A new type was needed to bridge the gap between the L-29 and the more modern jet fighters of the day. As the Soviet Air Force, Aero’s largest customer at the time, was looking for just such an aircraft for advanced jet trainer, it once again joined forces with the VZLÚ (Aeronautical Research and Test Establishment) to propose a solution. In addition, during February 1964, the Czech Ministry of Defence also issued a preliminary technical specification setting out the requirements for developing a new jet trainer.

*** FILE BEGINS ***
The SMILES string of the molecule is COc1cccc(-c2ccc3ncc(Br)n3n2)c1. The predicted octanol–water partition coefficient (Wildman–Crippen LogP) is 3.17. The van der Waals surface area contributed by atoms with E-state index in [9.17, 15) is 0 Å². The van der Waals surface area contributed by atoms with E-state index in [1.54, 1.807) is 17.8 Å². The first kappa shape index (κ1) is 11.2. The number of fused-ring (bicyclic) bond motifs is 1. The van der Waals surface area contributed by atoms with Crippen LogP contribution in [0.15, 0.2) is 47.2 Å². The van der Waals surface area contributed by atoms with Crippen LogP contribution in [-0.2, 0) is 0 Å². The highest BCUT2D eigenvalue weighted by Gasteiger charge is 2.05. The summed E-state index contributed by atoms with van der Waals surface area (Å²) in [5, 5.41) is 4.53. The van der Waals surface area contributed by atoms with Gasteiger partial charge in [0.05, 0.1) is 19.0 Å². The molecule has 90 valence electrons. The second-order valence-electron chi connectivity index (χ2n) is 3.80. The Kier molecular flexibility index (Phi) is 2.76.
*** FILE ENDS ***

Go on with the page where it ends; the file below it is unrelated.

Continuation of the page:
While development continued and series production started, in late 1971 the training of Czech Air Force instructors on the new type began at the Vodochody factory. An initial five pre-production airframes, still fitted with the initial AI-25W powerplant, were handed over on March 28, 1972, to the Military Aviation School at Košice. This enabled development of new pilot training programmes for the aircraft, which was planned to act as a more advanced follow-on from basic training in the L-29 Delfin. As it turned out, the excellent handling qualities of the aircraft in all training regimes meant that it could also perform the basic role. It would eventually also replace the L-29, cutting costs by making it necessary to provide maintenance and support for only a single aircraft type instead of two. By this time the name Albatros had been adopted for the L-39.